Exaggerated waiting impulsivity associated with human binge drinking, and high alcohol consumption in mice

Sanchez-Roige, Sandra, Baro, Victor, Trick, Leanne, Pena-Oliver, Yolanda, Stephens, David Nai and Duka, Theodora (2014) Exaggerated waiting impulsivity associated with human binge drinking, and high alcohol consumption in mice. Neuropsychopharmacology, 39 (13). pp. 2919-2927. ISSN 0893-133X

[img] PDF
Restricted to SRO admin only

Download (769kB)

Abstract

There are well-established links between impulsivity and alcohol use in humans and animal models; however, whether exaggerated impulsivity is a premorbid risk factor or a consequence of alcohol intake remains unclear. In a first approach, human young (18–25 years)social binge and non-binge drinkers were tested for motor impulsivity and attentional abilities in a human version of the Five-Choice Serial Reaction Time Task (Sx-5CSRTT), modeled on the rodent 5CSRTT. Participants completed four variants of the Sx-5CSRT,in addition to being screened for impulsive traits (BIS-11 questionnaire) and impulsive behavior (by means of the Delay Discounting Questionnaire, Two-Choice Impulsivity Paradigm (TCIP), Stop Signal Reaction Time, and Time Estimation Task). Using a second approach, we compared one of these impulsivity measures, 5CSRTT performance, in two inbred strains of mice known to differ in alcohol intake. Compared with non-bingers (NBD; n¼22), binge drinkers (BD, n¼22) showed robust impairments in attention and premature responding when evaluated under increased attentional load, in addition to presenting deficits in decision making using the TCIP. The best predictors for high binge drinking score were premature responding in the Sx-5CSRTT, trait impulsivity in the BIS-11,and decision making in the TCIP. Alcohol-naı¨ve C57BL/6J (B6) mice (alcohol preferring) were more impulsive in the 5CSRTT than DBA2/J (D2) mice (alcohol averse); the degree of impulsivity correlated with subsequent alcohol consumption. Homologous measures in animal and human studies indicate increased premature responding in young social BD and in the ethanol-preferring B6 strain of mice.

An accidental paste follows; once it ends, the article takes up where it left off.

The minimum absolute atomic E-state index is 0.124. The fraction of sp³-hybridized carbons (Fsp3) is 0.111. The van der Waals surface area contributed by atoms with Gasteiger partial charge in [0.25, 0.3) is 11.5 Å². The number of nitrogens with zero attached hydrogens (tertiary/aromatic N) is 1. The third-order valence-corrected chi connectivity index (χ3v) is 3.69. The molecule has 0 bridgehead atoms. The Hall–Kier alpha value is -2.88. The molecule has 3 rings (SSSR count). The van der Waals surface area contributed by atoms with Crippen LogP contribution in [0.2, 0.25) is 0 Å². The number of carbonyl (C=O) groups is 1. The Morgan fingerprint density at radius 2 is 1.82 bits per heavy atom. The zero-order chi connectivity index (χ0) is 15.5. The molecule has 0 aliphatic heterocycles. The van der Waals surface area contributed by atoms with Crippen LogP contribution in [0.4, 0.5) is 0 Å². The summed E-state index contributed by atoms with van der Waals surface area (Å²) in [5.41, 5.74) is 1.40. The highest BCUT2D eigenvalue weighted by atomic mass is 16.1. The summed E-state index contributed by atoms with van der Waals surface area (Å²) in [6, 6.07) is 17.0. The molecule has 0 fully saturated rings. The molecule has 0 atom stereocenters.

Item Type: Article
Schools and Departments: School of Psychology > Psychology
Subjects: B Philosophy. Psychology. Religion
Depositing User: Lene Hyltoft
Date Deposited: 09 Jul 2015 13:17
Last Modified: 07 Mar 2017 08:01
URI: http://sro.sussex.ac.uk/id/eprint/55252

View download statistics for this item

📧 Request an update